I was hoping to wire this to be exclusively a third brake light, but the way the trailer is wired, that would require some modification. There's no dedicated brake light wire in the trailer. There's a wire for running lights, one for the right turn signal, and one for the left turn signal. Running lights are on all the time, and when you hit the brakes, both turn signals light up, which gives you your brake signal.
Since there's no dedicated wire for the brake lights, to make this thing light up for the brakes alone, I'd need to wire a 12v normally open relay to one turn signal +, wire the switched circuit on the relay to the other signal +, then wire all three power leads on the light bar to the other side of the switched circuit off the relay. That way, one turn signal would close a circuit in the relay, which would allow power to travel from the other turn signal wire to the light bar, so the light would only light up when both turn signals were powered simultaneously (i.e. a brake signal).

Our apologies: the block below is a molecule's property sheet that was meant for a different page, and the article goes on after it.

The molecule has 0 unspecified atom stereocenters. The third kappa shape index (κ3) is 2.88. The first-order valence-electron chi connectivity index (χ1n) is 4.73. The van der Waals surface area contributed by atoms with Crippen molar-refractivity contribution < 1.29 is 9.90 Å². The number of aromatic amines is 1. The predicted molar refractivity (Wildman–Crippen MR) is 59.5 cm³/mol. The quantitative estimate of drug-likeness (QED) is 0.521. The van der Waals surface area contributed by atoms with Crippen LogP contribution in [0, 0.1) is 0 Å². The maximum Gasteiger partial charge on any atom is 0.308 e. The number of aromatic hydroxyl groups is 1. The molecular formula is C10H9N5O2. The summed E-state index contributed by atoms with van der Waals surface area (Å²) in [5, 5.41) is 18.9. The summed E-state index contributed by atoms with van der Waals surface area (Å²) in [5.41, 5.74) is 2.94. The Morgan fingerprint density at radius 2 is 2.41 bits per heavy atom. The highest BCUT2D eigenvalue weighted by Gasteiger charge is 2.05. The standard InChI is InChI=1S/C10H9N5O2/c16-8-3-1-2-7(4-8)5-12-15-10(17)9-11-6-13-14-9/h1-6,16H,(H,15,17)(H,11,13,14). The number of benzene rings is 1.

More trouble than I cared to bother with when I installed it, so it's wired up as illustrated on the vendor's website. I'm growing to appreciate having a more conspicuous turn signal.
Tail and Running Lights
One of the first upgrades I made to the Airstream was to install these tail lights. I do NOT recommend this product. The plastic lenses and screws are fine, but the LED lights themselves are garbage. The red light uses a white bulb, which results in a washed out red color, which makes the light look dim. You can see the effect in the picture on the site. Also, the bulbs are attached to the plastic lenses with some clear silicone that falls off pretty easily, so the bulb is just bouncing around in the housing. Finally, the fiber optics won't work with these because they only shine light outward.